Near-Surface Residual Stress Measurements for Aerospace Structures

Award Information
Agency:
Department of Defense
Branch
Air Force
Amount:
$749,998.00
Award Year:
2013
Program:
SBIR
Phase:
Phase II
Contract:
FA8650-13-C-5013
Agency Tracking Number:
F121-112-0163
Solicitation Year:
2012
Solicitation Topic Code:
AF121-112
Solicitation Number:
2012.1
Small Business Information
Hill Engineering, LLC
3035 Prospect Park Drive, Suite 180, Rancho Cordova, CA, -
Hubzone Owned:
N
Socially and Economically Disadvantaged:
N
Woman Owned:
N
Duns:
174410394
Principal Investigator:
Adrian DeWald
Managing Member
(916) 635-5706
atdewald@hill-engineering.com
Business Contact:
Adrian DeWald
Managing Member
(916) 635-5706
atdewald@hill-engineering.com
Research Institution:
Stub




Abstract
ABSTRACT: It is widely recognized that near surface residual stresses play a significant role in fatigue performance. Tensile residual stresses are of concern because they accelerate fatigue crack initiation and fatigue crack growth relative to what would occur in the absence of residual stress. Compressive residual stresses, on the other hand, have the opposite effect and can be used to improve fatigue performance. To effectively understand and predict residual stress effects on fatigue durability or crack initiation, which accounts for the majority of the total component life under high-cycle applications, accurate and reliable residual stress data are required in the near-surface region. The proposed work plan will develop improvements to a novel near-surface residual stress measurement technique, will demonstrate the effectiveness of this measurement technique under representative conditions, and will develop technology to implement the measurement. BENEFIT: The proposed residual stress measurement method is a significant improvement to existing residual stress measurement technology and will fill a critical gap in capability for near-surface residual stress measurement, enabling high-quality measurements in the near-surface regime under conditions typical of the aerospace industry. This technology is important to many industries (e.g., aerospace, transportation, utilities, etc). Current design methods are evolving to include residual stress effects and these methods benefit from high quality residual stress data.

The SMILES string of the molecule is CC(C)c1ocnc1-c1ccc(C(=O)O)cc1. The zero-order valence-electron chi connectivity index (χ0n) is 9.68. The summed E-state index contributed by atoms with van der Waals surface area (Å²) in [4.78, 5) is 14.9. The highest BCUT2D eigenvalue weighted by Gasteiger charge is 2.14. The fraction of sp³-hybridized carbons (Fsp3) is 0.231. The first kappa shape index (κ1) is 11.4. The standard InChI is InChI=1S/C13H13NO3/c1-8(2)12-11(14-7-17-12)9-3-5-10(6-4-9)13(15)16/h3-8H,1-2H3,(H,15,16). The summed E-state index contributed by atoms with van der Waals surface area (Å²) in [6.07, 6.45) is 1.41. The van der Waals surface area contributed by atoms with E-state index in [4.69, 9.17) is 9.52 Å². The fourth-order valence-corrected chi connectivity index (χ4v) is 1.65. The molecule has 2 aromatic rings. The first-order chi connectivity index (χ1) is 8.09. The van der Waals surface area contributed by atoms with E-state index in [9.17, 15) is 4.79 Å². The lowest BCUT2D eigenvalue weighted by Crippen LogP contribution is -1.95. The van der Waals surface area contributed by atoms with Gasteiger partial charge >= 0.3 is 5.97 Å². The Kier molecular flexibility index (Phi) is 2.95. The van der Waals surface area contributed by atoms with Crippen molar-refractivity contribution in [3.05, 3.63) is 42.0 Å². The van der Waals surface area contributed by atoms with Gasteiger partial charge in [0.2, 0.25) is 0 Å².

* information listed above is at the time of submission.

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